With deep, wet, hard snow blanketing his Herefordshire farm on a perishing January day, stumbles to the aid of a Welsh pig called June that’s been left out in the shivering cold and is succumbing to hypothermia
SNOW. Wet, hard snow, that came down on a northern sky, just after dawn. I tuck my face into my collar, put my shoulder as a prow into the blizzard and drag the sledge on. Snow. Hissing snow that blanks out sound, so there’s only steady shimmering of icy pellets hitting my coat and the endless shush of the sledge’s runners.
Looking around through the sightless swirl, I might be the last man on Earth. Pulling the children’s wooden sledge piled with three hay bales is not my favourite method of delivering fodder, but the steepness of the bank fields and the slickness of the snow mean that descending them in a tractor/quad bike/land Rover is a party invite to death.
Even so, the lazy man inside me was tempted by the mechanicals. However, a breakfast nip of Talisker in coffee failed to produce sufficient Dutch courage, so, here I am man-hauling a sledge in a manner Robert Falcon Scott would recognise. Snow. Sticky snow that forms plates under boots as they lift up. Snow makes everything old, including us, who stoop in its face. By now, the snow is blindingly dense. Whiteout.
Such is the gradient in Brook Field that the sledge starts to bump into my heels, so I let it go and it careers down the hill in a spume of icy crystals from the runners. I follow on, edging down sideways, trying to stamp steps with my feet. By luck, not judgement, the sledge has landed next to the hayrack at the bottom. A golfer hitting a hole in one would know this joy.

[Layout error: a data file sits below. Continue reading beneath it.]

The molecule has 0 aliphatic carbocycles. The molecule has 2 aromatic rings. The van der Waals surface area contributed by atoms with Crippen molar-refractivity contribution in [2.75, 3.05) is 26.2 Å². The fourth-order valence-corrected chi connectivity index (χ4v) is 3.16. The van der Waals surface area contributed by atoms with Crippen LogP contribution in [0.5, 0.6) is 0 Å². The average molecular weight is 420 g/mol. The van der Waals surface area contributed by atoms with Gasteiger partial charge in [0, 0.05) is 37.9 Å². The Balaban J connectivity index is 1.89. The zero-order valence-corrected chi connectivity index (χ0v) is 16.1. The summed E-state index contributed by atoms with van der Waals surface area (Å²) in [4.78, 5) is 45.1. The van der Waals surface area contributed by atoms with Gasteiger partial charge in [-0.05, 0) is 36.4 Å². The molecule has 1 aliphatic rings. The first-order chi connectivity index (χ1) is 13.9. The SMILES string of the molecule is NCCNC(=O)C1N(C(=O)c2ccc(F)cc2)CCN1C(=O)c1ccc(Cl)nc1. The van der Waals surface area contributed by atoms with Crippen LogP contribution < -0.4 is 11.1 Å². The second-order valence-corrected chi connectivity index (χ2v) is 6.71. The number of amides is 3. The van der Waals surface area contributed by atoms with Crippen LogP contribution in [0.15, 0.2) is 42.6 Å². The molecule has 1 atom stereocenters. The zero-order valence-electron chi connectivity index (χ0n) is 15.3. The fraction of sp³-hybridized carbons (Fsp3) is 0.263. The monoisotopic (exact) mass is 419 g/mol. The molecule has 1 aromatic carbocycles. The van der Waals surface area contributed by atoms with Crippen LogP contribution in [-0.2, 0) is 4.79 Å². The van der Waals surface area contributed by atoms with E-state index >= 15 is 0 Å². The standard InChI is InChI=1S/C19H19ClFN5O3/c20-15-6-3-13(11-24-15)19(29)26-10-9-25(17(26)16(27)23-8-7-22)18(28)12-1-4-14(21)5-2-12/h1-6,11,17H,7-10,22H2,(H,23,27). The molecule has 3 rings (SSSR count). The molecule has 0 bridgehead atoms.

The five black tups in Brook Field have retreated to the lee of the hedge, to stand like disconsolate spectators at a lowerdivision football game. They’ve been gnawing to the grass through the snow and wear heavy, bling necklaces of ice diamonds. A single cock pheasant, circling the hayrack, saves me from loneliness and the field from white monotony.
With a Stanley knife, I slash the twin loops of yellow twine around a hay bale and the slabs of dried grass ping apart. If farming consisted only of this moment, it would be enough—i love the smell of hay on a winter morning, the tea-scent, with its memory